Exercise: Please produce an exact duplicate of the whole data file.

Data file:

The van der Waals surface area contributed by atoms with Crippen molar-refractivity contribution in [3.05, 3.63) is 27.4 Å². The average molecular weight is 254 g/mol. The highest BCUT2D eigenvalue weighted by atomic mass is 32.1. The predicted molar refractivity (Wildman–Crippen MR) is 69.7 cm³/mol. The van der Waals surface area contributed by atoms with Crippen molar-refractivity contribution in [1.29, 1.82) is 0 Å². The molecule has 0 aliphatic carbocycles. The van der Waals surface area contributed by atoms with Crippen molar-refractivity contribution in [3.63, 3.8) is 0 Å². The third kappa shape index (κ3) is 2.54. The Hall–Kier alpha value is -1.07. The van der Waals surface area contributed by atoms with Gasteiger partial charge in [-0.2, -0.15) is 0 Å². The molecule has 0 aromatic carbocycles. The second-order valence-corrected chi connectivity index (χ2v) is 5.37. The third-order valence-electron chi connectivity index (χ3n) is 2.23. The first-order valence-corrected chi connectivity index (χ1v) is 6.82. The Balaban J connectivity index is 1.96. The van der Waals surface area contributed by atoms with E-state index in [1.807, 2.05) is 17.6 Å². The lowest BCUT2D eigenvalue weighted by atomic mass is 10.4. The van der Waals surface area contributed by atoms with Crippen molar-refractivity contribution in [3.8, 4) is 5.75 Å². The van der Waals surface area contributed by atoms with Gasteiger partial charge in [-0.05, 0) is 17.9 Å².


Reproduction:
The van der Waals surface area contributed by atoms with Crippen molar-refractivity contribution in [3.05, 3.63) is 27.4 Å². The average molecular weight is 254 g/mol. The highest BCUT2D eigenvalue weighted by atomic mass is 32.1. The predicted molar refractivity (Wildman–Crippen MR) is 69.7 cm³/mol. The van der Waals surface area contributed by atoms with Crippen molar-refractivity contribution in [1.29, 1.82) is 0 Å². The molecule has 0 aliphatic carbocycles. The van der Waals surface area contributed by atoms with Crippen molar-refractivity contribution in [3.63, 3.8) is 0 Å². The third kappa shape index (κ3) is 2.54. The Hall–Kier alpha value is -1.07. The van der Waals surface area contributed by atoms with Gasteiger partial charge in [-0.2, -0.15) is 0 Å². The molecule has 0 aromatic carbocycles. The second-order valence-corrected chi connectivity index (χ2v) is 5.37. The third-order valence-electron chi connectivity index (χ3n) is 2.23. The first-order valence-corrected chi connectivity index (χ1v) is 6.82. The Balaban J connectivity index is 1.96. The van der Waals surface area contributed by atoms with E-state index in [1.807, 2.05) is 17.6 Å². The lowest BCUT2D eigenvalue weighted by atomic mass is 10.4. The van der Waals surface area contributed by atoms with Crippen molar-refractivity contribution in [3.8, 4) is 5.75 Å². The van der Waals surface area contributed by atoms with Gasteiger partial charge in [-0.05, 0) is 17.9 Å².